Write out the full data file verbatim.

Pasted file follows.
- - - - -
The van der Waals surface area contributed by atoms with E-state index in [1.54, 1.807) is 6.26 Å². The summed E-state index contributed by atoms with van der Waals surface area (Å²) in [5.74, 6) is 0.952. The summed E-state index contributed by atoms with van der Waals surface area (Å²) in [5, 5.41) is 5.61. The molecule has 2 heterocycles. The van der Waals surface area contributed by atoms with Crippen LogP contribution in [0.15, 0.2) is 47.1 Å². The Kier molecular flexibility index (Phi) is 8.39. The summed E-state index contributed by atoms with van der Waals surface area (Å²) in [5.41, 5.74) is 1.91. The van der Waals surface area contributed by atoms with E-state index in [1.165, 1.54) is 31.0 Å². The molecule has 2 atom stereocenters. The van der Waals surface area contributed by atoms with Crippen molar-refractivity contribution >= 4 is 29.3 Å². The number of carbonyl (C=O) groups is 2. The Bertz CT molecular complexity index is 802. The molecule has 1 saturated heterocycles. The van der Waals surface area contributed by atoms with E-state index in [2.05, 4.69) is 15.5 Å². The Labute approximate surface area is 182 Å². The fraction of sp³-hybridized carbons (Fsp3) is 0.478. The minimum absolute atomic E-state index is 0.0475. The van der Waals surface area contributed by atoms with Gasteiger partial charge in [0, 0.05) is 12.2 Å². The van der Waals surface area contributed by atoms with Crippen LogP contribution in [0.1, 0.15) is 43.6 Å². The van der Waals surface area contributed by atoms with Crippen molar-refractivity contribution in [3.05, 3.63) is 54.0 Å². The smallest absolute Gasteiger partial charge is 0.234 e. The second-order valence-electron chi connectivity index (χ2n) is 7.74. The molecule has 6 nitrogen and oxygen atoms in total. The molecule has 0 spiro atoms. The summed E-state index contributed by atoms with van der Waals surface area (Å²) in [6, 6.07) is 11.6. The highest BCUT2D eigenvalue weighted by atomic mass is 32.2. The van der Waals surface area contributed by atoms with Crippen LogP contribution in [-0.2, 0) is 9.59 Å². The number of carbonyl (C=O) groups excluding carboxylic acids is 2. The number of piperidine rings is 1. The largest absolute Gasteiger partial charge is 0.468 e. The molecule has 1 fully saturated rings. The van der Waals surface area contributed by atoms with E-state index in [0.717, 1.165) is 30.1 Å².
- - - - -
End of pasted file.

The van der Waals surface area contributed by atoms with E-state index in [1.54, 1.807) is 6.26 Å². The summed E-state index contributed by atoms with van der Waals surface area (Å²) in [5.74, 6) is 0.952. The summed E-state index contributed by atoms with van der Waals surface area (Å²) in [5, 5.41) is 5.61. The molecule has 2 heterocycles. The van der Waals surface area contributed by atoms with Crippen LogP contribution in [0.15, 0.2) is 47.1 Å². The Kier molecular flexibility index (Phi) is 8.39. The summed E-state index contributed by atoms with van der Waals surface area (Å²) in [5.41, 5.74) is 1.91. The van der Waals surface area contributed by atoms with E-state index in [1.165, 1.54) is 31.0 Å². The molecule has 2 atom stereocenters. The van der Waals surface area contributed by atoms with Crippen molar-refractivity contribution >= 4 is 29.3 Å². The number of carbonyl (C=O) groups is 2. The Bertz CT molecular complexity index is 802. The molecule has 1 saturated heterocycles. The van der Waals surface area contributed by atoms with E-state index in [2.05, 4.69) is 15.5 Å². The Labute approximate surface area is 182 Å². The fraction of sp³-hybridized carbons (Fsp3) is 0.478. The minimum absolute atomic E-state index is 0.0475. The van der Waals surface area contributed by atoms with Gasteiger partial charge in [0, 0.05) is 12.2 Å². The van der Waals surface area contributed by atoms with Crippen LogP contribution in [0.1, 0.15) is 43.6 Å². The van der Waals surface area contributed by atoms with Crippen molar-refractivity contribution in [3.05, 3.63) is 54.0 Å². The smallest absolute Gasteiger partial charge is 0.234 e. The second-order valence-electron chi connectivity index (χ2n) is 7.74. The molecule has 6 nitrogen and oxygen atoms in total. The molecule has 0 spiro atoms. The summed E-state index contributed by atoms with van der Waals surface area (Å²) in [6, 6.07) is 11.6. The highest BCUT2D eigenvalue weighted by atomic mass is 32.2. The van der Waals surface area contributed by atoms with Crippen LogP contribution in [-0.2, 0) is 9.59 Å². The number of carbonyl (C=O) groups excluding carboxylic acids is 2. The number of piperidine rings is 1. The largest absolute Gasteiger partial charge is 0.468 e. The molecule has 1 fully saturated rings. The van der Waals surface area contributed by atoms with E-state index in [0.717, 1.165) is 30.1 Å².